Thousands of doses of a potential vaccine for severe acute respiratory syndrome have been sitting in a freezer in Houston, Texas, shelved since 2016 after most of the world lost interest in the disease.
Now, four years later, they have been given new life because scientists hope they will also work for COVID-19.
Depending on the amount given to patients, anywhere from 23,000 to 230,000 doses of vaccine are at a storage facility called Cryogene in Houston.
"We just could not get any money. Not from the government and not from private industry," said Maria Elena Bottazzi, a professor of pediatrics at Baylor College of Medicine and one of the vaccine's developers.
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Three organizations have agreed to shepherd the vaccine through clinical trials and to ensure it is safe and affordable. The protein-based vaccine is made using yeast, a similar method to the one employed in the manufacture of hepatitis B vaccines used around the world.
"There's a lot of knowledge and a lot of safety with this method," said Bottazzi, who is co-director of the Texas Children's Hospital Center for Vaccine Development. She said researchers hope to receive clearance from the U.S. Food and Drug Administration to start clinical trials as soon as September.
The three partners in the project are Baylor College of Medicine, Texas Children’s Hospital Center for Vaccine Development, and PATH, a 43-year-old global nonprofit dedicated to improving public health.
Deborah Higgins, PATH's senior director for vaccine development, said that because the SARS virus and the new coronavirus "have so many similarities, we realized that there was reasonable potential for the vaccine to address the current pandemic. ...
"Instead of having to start from ground zero in developing a vaccine, this candidate is virtually ready to go into the clinic. It is very much ahead of the game."
PATH, which works in more than 70 countries, has partnered in developing vaccines against Japanese encephalitis, meningitis A and malaria.
The SARS vaccine, known as RBD219N1, was developed by Bottazzi and colleague Peter Hotez, co-director of Texas Children’s Hospital Center for Vaccine Development. It works by targeting the key mechanism used by both SARS and the new coronavirus to infect cells.
Both viruses use their spike protein to dock onto the outside of human cells, specifically onto one part of the cell, a receptor called ACE-2. Once the protein has docked, the virus is then able to penetrate the cells.
The vaccine hinders this connection between the virus and human cell by blocking the portion of the spike protein that latches onto an ACE-2 receptor.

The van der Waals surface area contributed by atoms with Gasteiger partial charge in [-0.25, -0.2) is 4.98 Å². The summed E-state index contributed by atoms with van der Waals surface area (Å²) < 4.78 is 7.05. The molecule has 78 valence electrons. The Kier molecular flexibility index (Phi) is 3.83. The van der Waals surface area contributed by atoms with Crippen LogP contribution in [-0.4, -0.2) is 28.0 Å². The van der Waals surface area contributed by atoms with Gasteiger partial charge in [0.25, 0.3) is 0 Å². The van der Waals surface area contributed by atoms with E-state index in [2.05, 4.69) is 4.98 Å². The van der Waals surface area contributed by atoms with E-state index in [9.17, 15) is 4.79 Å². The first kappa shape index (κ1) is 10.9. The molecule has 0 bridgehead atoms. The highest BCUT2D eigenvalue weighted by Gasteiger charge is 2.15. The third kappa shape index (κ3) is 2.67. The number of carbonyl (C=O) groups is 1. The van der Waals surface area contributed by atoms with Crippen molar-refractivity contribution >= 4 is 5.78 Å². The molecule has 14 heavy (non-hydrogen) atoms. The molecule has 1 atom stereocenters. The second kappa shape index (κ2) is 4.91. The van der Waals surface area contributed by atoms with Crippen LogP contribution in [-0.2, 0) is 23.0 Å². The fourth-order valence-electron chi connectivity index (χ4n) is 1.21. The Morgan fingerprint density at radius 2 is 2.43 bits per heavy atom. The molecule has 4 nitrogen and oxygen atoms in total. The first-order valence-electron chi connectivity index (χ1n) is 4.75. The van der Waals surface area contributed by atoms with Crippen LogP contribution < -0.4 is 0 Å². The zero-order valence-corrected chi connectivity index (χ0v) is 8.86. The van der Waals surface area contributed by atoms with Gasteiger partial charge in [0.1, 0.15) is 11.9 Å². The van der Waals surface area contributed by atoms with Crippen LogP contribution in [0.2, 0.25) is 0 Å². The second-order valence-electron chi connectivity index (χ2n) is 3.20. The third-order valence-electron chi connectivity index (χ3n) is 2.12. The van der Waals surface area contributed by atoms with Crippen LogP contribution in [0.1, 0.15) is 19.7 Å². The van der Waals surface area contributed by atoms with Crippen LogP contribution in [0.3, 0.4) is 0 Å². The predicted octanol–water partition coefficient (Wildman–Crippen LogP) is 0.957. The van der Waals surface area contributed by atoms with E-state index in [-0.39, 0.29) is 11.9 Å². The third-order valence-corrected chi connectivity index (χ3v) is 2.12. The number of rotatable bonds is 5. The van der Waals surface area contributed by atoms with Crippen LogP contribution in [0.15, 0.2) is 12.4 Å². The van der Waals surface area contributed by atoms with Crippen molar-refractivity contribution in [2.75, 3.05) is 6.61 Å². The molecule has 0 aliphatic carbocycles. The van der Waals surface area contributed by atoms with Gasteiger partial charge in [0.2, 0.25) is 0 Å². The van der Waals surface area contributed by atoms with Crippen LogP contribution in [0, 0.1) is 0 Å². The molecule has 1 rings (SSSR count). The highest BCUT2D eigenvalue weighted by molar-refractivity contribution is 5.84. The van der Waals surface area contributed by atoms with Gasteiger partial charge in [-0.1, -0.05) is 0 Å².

Bottazzi said the vaccine has been tested in animals. It also has been tested successfully on a pseudovirus, a lab-made virus that closely resembles SARS-CoV-2 but is incapable of causing disease.
Before hitting a funding wall in 2016, a consortium spent about five years and $6 million in grants from the National Institutes of Health to develop and test the vaccine. The consortium included Baylor College of Medicine, Texas Children's Hospital Center, the New York Blood Center, Walter Reed Army Institute of Research and the University of Texas Medical Branch in Galveston.
Once developed, the vaccine was manufactured by the Army.
Then, in 2016, when researchers were ready to proceed to clinical trials, interest in the SARS vaccine vanished. Pharmaceutical companies weren't interested. Neither werthe Army or other U.S. government agencies.
Other researchers eager to study SARS encountered similar problems. Although the disease faded away in 2004, a number of scientists worried that another coronavirus would surface.
Nevan J. Krogan, a molecular biologist at University of California-San Francisco, said he applied for a grant to do SARS research but was unable to get funding.
"There should have been a ton of research into SARS, but the money dried up," Krogan said. "It was short-sightedness, not just on the part of government agencies, but also scientists themselves."
He stressed that scientists do the peer-review work that's often used to make decisions on which grants receive funding and which do not.
Now, after four years in limbo, the Baylor team has managed to find support for its shelved vaccine.
“It’s exciting to now join in this endeavor with PATH to address this important global health threat,” said Hotez, co-developer of the vaccine with Bottazzi.
Bottazzi stressed that researchers hope to keep the cost of their vaccine to less than $1 or $2 a dose.
“It is becoming increasingly apparent that this virus poses great risk to low- and middle-income countries of South and Central America, Africa and Asia,” she said. “Our goal is to ensure that our development efforts lead to COVID-19 vaccines with global access, so populations can benefit in the many low-resource countries where it is so greatly needed.”
This article originally appeared on Milwaukee Journal Sentinel: Frozen for years, potential SARS vaccine will be tested on coronavirus